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Market is excessively optimistic on Fed cuts and trade, top economist warns

Top economist warns expectations are too high in the stock market

Wilmington Trust's chief economist believes the market rally's foundation is on shaky ground.

With the seeing its best June since 1955, Luke Tilley warns that investors are getting excessively optimistic on U.S.-China trade talks and Federal Reserve policy.

"Equities should do well in an environment where we get a trade deal and where we get the Fed cutting rates. But neither of those things are a done deal yet," Tilley said Monday on CNBC's "Trading Nation."

Tilley, who is on Wilmington Trust's investment strategy team and is a former economic advisor to the Philadelphia Fed, believes the central bank will cut rates by a half point in July — which is on the high side of Wall Street estimates.

"At this point, we think it's pretty much baked in that you're going to get those rate cuts on July 31," said Tilley. "The data is slowing down enough to merit what the Fed has done. And, that's to project that you get that rate decrease."

It may be bullish for stocks, but he's hesitant to turn positive.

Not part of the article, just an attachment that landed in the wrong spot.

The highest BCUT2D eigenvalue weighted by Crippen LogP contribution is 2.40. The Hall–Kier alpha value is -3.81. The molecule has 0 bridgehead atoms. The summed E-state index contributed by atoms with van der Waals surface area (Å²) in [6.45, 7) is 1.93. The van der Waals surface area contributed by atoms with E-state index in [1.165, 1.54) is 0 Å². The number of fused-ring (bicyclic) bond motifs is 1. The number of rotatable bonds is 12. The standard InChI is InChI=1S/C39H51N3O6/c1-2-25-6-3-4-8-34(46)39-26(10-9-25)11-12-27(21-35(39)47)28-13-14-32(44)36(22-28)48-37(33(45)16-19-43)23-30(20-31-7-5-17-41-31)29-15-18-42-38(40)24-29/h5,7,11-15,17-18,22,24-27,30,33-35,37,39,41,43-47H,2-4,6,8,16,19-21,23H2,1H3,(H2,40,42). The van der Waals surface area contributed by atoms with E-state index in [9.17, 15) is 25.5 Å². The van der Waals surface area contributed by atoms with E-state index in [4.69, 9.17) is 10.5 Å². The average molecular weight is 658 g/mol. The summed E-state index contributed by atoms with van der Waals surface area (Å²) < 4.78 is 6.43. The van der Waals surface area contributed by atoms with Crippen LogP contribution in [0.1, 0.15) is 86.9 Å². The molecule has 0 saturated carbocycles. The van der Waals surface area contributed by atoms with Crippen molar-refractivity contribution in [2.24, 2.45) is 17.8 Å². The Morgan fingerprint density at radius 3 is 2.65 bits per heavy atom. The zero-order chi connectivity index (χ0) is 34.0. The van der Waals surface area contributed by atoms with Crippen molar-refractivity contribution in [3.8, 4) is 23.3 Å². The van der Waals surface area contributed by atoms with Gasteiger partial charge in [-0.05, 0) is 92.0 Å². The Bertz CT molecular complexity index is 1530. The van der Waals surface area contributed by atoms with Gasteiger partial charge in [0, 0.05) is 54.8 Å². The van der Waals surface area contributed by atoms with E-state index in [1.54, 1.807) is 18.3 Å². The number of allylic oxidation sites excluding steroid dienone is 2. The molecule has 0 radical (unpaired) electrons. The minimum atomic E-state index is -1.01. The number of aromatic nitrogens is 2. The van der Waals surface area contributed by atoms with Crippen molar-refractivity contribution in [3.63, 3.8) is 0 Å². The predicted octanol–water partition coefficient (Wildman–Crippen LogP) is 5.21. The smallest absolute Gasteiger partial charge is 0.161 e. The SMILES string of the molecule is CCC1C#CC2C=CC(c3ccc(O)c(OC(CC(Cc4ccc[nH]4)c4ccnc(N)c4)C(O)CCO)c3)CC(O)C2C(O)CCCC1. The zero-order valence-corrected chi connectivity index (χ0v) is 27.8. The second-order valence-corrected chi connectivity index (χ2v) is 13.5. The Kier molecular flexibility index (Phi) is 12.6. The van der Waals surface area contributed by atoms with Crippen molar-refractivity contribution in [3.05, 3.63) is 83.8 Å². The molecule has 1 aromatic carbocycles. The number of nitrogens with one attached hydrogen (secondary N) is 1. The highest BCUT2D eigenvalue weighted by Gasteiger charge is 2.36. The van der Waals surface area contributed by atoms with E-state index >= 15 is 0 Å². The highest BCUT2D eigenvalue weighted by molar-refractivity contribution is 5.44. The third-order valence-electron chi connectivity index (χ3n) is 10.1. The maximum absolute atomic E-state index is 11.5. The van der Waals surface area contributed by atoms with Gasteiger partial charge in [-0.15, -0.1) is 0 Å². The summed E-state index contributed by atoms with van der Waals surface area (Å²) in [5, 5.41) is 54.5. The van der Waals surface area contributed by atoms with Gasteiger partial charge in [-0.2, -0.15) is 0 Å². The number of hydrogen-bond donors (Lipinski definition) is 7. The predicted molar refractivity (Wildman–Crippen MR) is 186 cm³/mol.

He contends a lot is at stake for Wall Street right now as President Donald Trump and Chinese President Xi Jinping get ready to meet this week at the G-20 summit. If their talks suffer a critical setback, Tilley predicts the record rally will fold.

"It really comes back to the trade and tariff. That is really what we need to watch," he said. "We had been at Wilmington Trust overweight U.S. equities for several years — up until that first week of May when the trade discussions sort of broke down."

On May 5, Trump threatened new tariffs, sending the market into a tailspin. Even though stocks have rebounded, Tilley hasn't been in a rush to put new money to work.

"We're recommending to our clients, and we've positioned ourselves to wait and see which way that situation breaks," Tilley said.

Wall Street is overly optimistic on Fed cuts and trade, top economist warns